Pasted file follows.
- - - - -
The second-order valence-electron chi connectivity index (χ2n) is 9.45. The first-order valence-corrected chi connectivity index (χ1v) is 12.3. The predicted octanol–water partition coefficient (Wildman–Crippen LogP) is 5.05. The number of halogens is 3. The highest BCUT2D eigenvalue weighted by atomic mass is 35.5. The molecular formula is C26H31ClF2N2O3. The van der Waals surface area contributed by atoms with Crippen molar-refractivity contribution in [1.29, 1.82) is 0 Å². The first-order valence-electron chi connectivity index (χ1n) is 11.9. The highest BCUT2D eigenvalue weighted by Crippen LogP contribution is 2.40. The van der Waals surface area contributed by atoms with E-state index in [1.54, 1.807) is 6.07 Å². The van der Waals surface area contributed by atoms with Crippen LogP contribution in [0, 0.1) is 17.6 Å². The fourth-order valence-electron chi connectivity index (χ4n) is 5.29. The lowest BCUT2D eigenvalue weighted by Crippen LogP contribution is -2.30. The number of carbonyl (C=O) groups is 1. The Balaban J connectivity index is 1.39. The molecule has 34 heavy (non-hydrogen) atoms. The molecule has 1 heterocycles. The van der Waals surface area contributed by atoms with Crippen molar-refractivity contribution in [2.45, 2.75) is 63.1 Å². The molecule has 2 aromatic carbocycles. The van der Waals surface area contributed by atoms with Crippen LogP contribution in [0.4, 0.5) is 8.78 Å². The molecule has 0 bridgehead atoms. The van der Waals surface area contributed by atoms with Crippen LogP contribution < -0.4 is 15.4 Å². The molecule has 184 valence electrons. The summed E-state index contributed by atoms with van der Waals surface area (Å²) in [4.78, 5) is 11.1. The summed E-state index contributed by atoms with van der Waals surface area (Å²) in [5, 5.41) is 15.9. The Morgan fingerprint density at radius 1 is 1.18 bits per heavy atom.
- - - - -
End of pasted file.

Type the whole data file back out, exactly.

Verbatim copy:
The second-order valence-electron chi connectivity index (χ2n) is 9.45. The first-order valence-corrected chi connectivity index (χ1v) is 12.3. The predicted octanol–water partition coefficient (Wildman–Crippen LogP) is 5.05. The number of halogens is 3. The highest BCUT2D eigenvalue weighted by atomic mass is 35.5. The molecular formula is C26H31ClF2N2O3. The van der Waals surface area contributed by atoms with Crippen molar-refractivity contribution in [1.29, 1.82) is 0 Å². The first-order valence-electron chi connectivity index (χ1n) is 11.9. The highest BCUT2D eigenvalue weighted by Crippen LogP contribution is 2.40. The van der Waals surface area contributed by atoms with E-state index in [1.54, 1.807) is 6.07 Å². The van der Waals surface area contributed by atoms with Crippen LogP contribution in [0, 0.1) is 17.6 Å². The fourth-order valence-electron chi connectivity index (χ4n) is 5.29. The lowest BCUT2D eigenvalue weighted by Crippen LogP contribution is -2.30. The number of carbonyl (C=O) groups is 1. The Balaban J connectivity index is 1.39. The molecule has 34 heavy (non-hydrogen) atoms. The molecule has 1 heterocycles. The van der Waals surface area contributed by atoms with Crippen molar-refractivity contribution in [2.45, 2.75) is 63.1 Å². The molecule has 2 aromatic carbocycles. The van der Waals surface area contributed by atoms with Crippen LogP contribution in [0.4, 0.5) is 8.78 Å². The molecule has 0 bridgehead atoms. The van der Waals surface area contributed by atoms with Crippen LogP contribution < -0.4 is 15.4 Å². The molecule has 184 valence electrons. The summed E-state index contributed by atoms with van der Waals surface area (Å²) in [4.78, 5) is 11.1. The summed E-state index contributed by atoms with van der Waals surface area (Å²) in [5, 5.41) is 15.9. The Morgan fingerprint density at radius 1 is 1.18 bits per heavy atom.